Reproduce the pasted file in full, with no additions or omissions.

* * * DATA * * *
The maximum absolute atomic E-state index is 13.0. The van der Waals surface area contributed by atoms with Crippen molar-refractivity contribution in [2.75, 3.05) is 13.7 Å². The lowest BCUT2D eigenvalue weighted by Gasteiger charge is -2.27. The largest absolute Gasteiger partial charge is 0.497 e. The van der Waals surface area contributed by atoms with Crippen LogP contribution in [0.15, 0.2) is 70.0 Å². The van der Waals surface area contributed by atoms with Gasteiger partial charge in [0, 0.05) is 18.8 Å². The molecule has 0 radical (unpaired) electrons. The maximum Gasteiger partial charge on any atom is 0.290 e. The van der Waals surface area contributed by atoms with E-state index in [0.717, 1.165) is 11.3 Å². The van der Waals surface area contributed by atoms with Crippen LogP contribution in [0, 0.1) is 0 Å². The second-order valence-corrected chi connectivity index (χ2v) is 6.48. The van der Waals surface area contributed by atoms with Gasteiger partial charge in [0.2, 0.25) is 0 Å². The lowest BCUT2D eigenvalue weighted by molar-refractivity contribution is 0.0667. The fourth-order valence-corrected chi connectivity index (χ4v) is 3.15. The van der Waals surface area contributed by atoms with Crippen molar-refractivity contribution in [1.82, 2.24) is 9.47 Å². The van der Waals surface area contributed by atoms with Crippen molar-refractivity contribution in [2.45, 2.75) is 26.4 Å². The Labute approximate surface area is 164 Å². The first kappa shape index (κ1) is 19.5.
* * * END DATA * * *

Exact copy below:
The maximum absolute atomic E-state index is 13.0. The van der Waals surface area contributed by atoms with Crippen molar-refractivity contribution in [2.75, 3.05) is 13.7 Å². The lowest BCUT2D eigenvalue weighted by Gasteiger charge is -2.27. The largest absolute Gasteiger partial charge is 0.497 e. The van der Waals surface area contributed by atoms with Crippen LogP contribution in [0.15, 0.2) is 70.0 Å². The van der Waals surface area contributed by atoms with Gasteiger partial charge in [0, 0.05) is 18.8 Å². The molecule has 0 radical (unpaired) electrons. The maximum Gasteiger partial charge on any atom is 0.290 e. The van der Waals surface area contributed by atoms with E-state index in [0.717, 1.165) is 11.3 Å². The van der Waals surface area contributed by atoms with Crippen LogP contribution in [0, 0.1) is 0 Å². The second-order valence-corrected chi connectivity index (χ2v) is 6.48. The van der Waals surface area contributed by atoms with Gasteiger partial charge in [0.2, 0.25) is 0 Å². The lowest BCUT2D eigenvalue weighted by molar-refractivity contribution is 0.0667. The fourth-order valence-corrected chi connectivity index (χ4v) is 3.15. The van der Waals surface area contributed by atoms with Crippen molar-refractivity contribution in [1.82, 2.24) is 9.47 Å². The van der Waals surface area contributed by atoms with Crippen molar-refractivity contribution in [2.45, 2.75) is 26.4 Å². The Labute approximate surface area is 164 Å². The first kappa shape index (κ1) is 19.5.